• Copies of training records from your employer.
  • Witness statements from colleagues to help prove that you were inadequately trained and how the accident occurred.
  • CCTV footage and photographs from the accident scene.
  • Correspondence between you and your employer regarding training (emails, text messages etc).
  • A copy of an accident report form to prove when and where you were injured.

Don’t worry if you don’t have all of the evidence listed as, if you’re entitled to sue for workplace accident compensation, your solicitor may attempt to secure it on your behalf.

How Long Do I Have to Start an Accident at Work Claim?

If you sue your employer for an injury caused by lack of training at work, the legal time limit for personal injury claims as defined in the Limitation Act 1980 is 3 years. The claims period will normally start on the date on which you were injured in an accident at work. If you were under 18 years old, the three-year limit starts from your 18th birthday, giving you until you turn 21 to make a claim.

However, if you weren’t immediately aware that the injury was caused by the work accident, the three-year limit could start from the date you knew, or should have known, that your injury was related to the accident.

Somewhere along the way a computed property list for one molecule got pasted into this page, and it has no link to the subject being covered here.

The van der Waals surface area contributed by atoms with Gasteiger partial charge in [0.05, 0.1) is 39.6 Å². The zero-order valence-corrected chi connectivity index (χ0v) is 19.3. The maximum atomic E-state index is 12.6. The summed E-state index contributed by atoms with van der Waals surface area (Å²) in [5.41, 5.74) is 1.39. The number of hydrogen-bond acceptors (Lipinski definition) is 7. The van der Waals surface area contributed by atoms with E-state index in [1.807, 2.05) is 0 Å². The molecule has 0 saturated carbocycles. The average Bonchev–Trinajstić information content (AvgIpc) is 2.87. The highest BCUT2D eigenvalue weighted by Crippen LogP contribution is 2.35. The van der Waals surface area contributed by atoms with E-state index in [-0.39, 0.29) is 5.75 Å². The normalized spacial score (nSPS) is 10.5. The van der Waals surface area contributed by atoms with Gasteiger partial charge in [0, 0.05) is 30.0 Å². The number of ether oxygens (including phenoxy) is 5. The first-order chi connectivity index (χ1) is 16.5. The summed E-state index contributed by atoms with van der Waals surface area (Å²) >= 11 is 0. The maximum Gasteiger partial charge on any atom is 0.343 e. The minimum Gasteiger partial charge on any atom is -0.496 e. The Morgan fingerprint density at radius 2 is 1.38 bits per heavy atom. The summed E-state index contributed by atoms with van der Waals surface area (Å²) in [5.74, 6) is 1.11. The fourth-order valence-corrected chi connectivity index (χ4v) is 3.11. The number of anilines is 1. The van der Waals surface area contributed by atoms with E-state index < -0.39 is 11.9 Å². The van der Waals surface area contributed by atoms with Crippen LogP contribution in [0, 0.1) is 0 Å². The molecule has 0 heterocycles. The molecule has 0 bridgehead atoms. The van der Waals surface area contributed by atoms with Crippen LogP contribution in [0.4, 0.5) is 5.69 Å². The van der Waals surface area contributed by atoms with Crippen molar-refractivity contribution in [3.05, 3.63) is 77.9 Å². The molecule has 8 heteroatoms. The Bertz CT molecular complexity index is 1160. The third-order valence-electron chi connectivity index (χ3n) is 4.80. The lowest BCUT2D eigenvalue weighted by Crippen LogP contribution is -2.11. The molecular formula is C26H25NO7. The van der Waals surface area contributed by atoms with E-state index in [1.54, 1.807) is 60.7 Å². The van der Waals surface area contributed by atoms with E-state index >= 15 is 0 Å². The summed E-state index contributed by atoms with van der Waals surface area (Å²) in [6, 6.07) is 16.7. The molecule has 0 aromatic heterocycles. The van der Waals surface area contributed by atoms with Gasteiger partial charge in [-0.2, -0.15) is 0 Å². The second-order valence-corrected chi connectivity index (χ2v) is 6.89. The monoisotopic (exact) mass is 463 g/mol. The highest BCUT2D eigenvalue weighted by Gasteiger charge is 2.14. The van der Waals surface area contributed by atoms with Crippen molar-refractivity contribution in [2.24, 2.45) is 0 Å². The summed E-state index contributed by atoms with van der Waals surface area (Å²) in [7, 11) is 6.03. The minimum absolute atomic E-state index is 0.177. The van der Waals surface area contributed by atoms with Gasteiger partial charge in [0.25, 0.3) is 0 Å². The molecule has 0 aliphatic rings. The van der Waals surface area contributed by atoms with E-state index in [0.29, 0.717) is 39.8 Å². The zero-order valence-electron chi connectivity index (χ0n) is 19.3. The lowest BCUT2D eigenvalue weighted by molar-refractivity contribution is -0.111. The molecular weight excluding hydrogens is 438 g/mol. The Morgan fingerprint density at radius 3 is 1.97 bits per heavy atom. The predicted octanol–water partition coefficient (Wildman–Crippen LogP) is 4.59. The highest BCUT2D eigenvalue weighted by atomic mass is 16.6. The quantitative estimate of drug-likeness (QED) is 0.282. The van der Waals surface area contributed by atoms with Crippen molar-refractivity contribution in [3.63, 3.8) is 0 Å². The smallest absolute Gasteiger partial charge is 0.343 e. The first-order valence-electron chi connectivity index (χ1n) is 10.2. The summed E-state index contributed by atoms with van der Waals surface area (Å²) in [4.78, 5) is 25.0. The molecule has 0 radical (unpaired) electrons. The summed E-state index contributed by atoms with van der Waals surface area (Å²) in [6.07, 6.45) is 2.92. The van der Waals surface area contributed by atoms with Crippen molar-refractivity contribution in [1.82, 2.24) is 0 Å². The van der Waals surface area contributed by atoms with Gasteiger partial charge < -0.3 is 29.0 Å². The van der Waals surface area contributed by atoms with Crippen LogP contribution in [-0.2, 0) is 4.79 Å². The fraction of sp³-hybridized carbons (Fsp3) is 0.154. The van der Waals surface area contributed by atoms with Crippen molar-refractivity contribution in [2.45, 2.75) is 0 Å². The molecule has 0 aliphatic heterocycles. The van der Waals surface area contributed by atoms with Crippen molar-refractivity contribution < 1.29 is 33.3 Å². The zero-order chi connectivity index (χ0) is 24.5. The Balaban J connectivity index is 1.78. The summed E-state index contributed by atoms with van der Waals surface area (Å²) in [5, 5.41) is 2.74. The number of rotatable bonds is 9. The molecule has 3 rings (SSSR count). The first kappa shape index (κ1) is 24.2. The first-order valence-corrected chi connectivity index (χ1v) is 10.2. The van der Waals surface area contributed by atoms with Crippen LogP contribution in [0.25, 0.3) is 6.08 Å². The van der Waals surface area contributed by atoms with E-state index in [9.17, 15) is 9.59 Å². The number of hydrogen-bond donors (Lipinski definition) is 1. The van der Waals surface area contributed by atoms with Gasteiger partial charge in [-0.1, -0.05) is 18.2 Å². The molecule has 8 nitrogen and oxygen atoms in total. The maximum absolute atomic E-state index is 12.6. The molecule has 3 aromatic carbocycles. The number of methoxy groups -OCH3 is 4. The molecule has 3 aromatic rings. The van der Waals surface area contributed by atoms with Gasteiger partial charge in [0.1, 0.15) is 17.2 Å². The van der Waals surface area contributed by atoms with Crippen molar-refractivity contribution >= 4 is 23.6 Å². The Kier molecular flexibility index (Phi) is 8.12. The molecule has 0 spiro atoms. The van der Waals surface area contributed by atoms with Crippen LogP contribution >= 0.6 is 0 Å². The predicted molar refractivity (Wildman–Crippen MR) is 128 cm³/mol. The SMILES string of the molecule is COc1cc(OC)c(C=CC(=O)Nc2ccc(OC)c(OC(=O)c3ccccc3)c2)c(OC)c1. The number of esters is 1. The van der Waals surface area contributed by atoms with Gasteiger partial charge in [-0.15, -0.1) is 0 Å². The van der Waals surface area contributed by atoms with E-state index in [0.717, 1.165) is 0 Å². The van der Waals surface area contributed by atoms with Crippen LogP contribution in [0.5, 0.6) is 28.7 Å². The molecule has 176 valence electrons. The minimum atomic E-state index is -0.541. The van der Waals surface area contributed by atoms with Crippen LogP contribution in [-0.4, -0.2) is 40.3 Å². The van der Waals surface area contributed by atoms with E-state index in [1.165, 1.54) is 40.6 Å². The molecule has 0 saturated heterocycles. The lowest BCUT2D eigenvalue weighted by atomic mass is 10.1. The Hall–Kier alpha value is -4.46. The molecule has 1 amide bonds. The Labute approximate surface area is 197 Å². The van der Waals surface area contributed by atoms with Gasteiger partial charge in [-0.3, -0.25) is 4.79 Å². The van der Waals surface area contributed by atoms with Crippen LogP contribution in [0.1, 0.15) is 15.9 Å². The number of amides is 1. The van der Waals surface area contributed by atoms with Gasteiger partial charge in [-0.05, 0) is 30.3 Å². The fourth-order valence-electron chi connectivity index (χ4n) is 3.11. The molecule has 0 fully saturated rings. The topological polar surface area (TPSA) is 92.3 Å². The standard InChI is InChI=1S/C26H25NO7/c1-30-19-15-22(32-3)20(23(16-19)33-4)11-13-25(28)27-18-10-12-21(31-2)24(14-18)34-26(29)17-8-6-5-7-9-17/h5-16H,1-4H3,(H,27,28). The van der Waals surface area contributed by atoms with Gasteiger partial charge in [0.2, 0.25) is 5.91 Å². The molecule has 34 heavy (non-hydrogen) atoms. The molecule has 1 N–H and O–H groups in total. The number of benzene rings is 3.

The Limitation Act enables claims made outside of this period to become statute-barred. This means that your employer could reject a late claim and you’d miss out on any compensation due.

Therefore, we’d suggest that start the process of suing your employer for a lack of training at your earliest opportunity.

impact of lack of training background

Take the first step towards claiming compensation for an injury caused by a lack of training with our complimentary free consultation.

With 30+ years of experience, our solicitors are committed to providing a 100% No Win, No Fee claims service, offering claimants a risk-free path to pursue the compensation they deserve.

Start a Claim

Or call us on 0333 241 2519 to speak with a specialist solicitor.

How Much Compensation Could I Sue My Employer For?

If you successfully sue your employer for an accident caused by inadequate training, you’ll receive compensation for your suffering. This will normally be divided into two heads of loss.

The first, general damages, covers the pain, suffering and loss of amenity your injuries have caused. This will need to be proven medically by hospital records and independent medical assessment reports. Once your solicitor has these, they may use the Judicial College Guidelines to help value this part of your claim.

Additionally, special damages, (the second head of loss), provide compensation for any expenses linked to your injuries. For instance, you may need to claim for:

  • The cost of support or care at home.
  • Lost earnings.
  • Medical and rehabilitation costs.
  • The cost of making changes to your home if they’ll help you to cope with an ongoing disability.
  • Future loss of income.
  • Travel expenses.